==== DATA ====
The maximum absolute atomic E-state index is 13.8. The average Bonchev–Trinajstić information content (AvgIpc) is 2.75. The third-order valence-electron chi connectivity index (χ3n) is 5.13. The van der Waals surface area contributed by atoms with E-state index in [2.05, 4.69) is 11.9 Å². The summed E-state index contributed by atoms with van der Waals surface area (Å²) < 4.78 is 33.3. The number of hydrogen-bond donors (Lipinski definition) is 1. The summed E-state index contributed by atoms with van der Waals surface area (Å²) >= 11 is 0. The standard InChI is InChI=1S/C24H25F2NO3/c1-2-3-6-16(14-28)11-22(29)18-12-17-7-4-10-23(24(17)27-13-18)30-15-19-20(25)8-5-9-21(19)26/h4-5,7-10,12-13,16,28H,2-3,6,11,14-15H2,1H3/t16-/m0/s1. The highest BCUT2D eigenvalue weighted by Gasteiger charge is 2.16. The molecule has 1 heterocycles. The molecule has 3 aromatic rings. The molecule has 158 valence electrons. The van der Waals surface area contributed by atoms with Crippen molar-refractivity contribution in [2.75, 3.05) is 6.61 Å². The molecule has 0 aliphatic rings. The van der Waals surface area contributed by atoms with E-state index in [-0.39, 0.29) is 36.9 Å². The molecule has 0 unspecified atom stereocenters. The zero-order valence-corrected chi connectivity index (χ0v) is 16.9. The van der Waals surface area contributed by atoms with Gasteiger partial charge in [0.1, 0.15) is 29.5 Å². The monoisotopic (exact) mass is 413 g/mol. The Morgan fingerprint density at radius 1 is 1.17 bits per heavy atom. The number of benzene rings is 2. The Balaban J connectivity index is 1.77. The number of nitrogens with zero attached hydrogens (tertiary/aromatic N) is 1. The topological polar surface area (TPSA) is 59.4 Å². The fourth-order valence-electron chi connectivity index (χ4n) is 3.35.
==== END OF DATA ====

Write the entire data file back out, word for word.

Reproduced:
The maximum absolute atomic E-state index is 13.8. The average Bonchev–Trinajstić information content (AvgIpc) is 2.75. The third-order valence-electron chi connectivity index (χ3n) is 5.13. The van der Waals surface area contributed by atoms with E-state index in [2.05, 4.69) is 11.9 Å². The summed E-state index contributed by atoms with van der Waals surface area (Å²) < 4.78 is 33.3. The number of hydrogen-bond donors (Lipinski definition) is 1. The summed E-state index contributed by atoms with van der Waals surface area (Å²) >= 11 is 0. The standard InChI is InChI=1S/C24H25F2NO3/c1-2-3-6-16(14-28)11-22(29)18-12-17-7-4-10-23(24(17)27-13-18)30-15-19-20(25)8-5-9-21(19)26/h4-5,7-10,12-13,16,28H,2-3,6,11,14-15H2,1H3/t16-/m0/s1. The highest BCUT2D eigenvalue weighted by Gasteiger charge is 2.16. The molecule has 1 heterocycles. The molecule has 3 aromatic rings. The molecule has 158 valence electrons. The van der Waals surface area contributed by atoms with Crippen molar-refractivity contribution in [2.75, 3.05) is 6.61 Å². The molecule has 0 aliphatic rings. The van der Waals surface area contributed by atoms with E-state index in [-0.39, 0.29) is 36.9 Å². The molecule has 0 unspecified atom stereocenters. The zero-order valence-corrected chi connectivity index (χ0v) is 16.9. The van der Waals surface area contributed by atoms with Gasteiger partial charge in [0.1, 0.15) is 29.5 Å². The monoisotopic (exact) mass is 413 g/mol. The Morgan fingerprint density at radius 1 is 1.17 bits per heavy atom. The number of benzene rings is 2. The Balaban J connectivity index is 1.77. The number of nitrogens with zero attached hydrogens (tertiary/aromatic N) is 1. The topological polar surface area (TPSA) is 59.4 Å². The fourth-order valence-electron chi connectivity index (χ4n) is 3.35.